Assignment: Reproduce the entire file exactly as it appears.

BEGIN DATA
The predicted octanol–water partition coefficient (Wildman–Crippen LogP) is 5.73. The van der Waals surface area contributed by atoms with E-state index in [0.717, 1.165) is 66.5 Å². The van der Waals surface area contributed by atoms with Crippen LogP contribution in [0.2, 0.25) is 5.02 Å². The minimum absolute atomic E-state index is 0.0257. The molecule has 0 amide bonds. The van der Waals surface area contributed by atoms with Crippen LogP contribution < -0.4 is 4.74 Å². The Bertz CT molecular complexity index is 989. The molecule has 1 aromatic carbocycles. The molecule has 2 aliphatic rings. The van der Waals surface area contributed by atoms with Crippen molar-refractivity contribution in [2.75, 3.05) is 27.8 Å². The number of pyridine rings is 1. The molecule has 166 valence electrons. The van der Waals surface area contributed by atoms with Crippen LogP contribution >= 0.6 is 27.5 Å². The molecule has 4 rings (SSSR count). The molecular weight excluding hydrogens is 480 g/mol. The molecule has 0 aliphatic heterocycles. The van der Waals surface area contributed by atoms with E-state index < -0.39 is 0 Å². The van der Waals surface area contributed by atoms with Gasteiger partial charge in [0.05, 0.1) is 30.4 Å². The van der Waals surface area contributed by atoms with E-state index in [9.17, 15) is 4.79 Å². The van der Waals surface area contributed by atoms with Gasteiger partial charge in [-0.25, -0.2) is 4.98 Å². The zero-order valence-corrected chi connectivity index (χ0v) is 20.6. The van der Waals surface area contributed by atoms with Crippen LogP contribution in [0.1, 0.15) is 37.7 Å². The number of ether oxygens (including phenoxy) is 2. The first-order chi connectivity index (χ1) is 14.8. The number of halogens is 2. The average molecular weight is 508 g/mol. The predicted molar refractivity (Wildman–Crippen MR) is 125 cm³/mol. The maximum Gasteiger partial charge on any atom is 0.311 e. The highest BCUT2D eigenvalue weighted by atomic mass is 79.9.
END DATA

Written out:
The predicted octanol–water partition coefficient (Wildman–Crippen LogP) is 5.73. The van der Waals surface area contributed by atoms with E-state index in [0.717, 1.165) is 66.5 Å². The van der Waals surface area contributed by atoms with Crippen LogP contribution in [0.2, 0.25) is 5.02 Å². The minimum absolute atomic E-state index is 0.0257. The molecule has 0 amide bonds. The van der Waals surface area contributed by atoms with Crippen LogP contribution < -0.4 is 4.74 Å². The Bertz CT molecular complexity index is 989. The molecule has 1 aromatic carbocycles. The molecule has 2 aliphatic rings. The van der Waals surface area contributed by atoms with Crippen molar-refractivity contribution in [2.75, 3.05) is 27.8 Å². The number of pyridine rings is 1. The molecule has 166 valence electrons. The van der Waals surface area contributed by atoms with Crippen LogP contribution >= 0.6 is 27.5 Å². The molecule has 4 rings (SSSR count). The molecular weight excluding hydrogens is 480 g/mol. The molecule has 0 aliphatic heterocycles. The van der Waals surface area contributed by atoms with E-state index < -0.39 is 0 Å². The van der Waals surface area contributed by atoms with Gasteiger partial charge in [0.05, 0.1) is 30.4 Å². The van der Waals surface area contributed by atoms with E-state index in [9.17, 15) is 4.79 Å². The van der Waals surface area contributed by atoms with Gasteiger partial charge in [-0.25, -0.2) is 4.98 Å². The zero-order valence-corrected chi connectivity index (χ0v) is 20.6. The van der Waals surface area contributed by atoms with Crippen LogP contribution in [0.1, 0.15) is 37.7 Å². The number of ether oxygens (including phenoxy) is 2. The first-order chi connectivity index (χ1) is 14.8. The number of halogens is 2. The average molecular weight is 508 g/mol. The predicted molar refractivity (Wildman–Crippen MR) is 125 cm³/mol. The maximum Gasteiger partial charge on any atom is 0.311 e. The highest BCUT2D eigenvalue weighted by atomic mass is 79.9.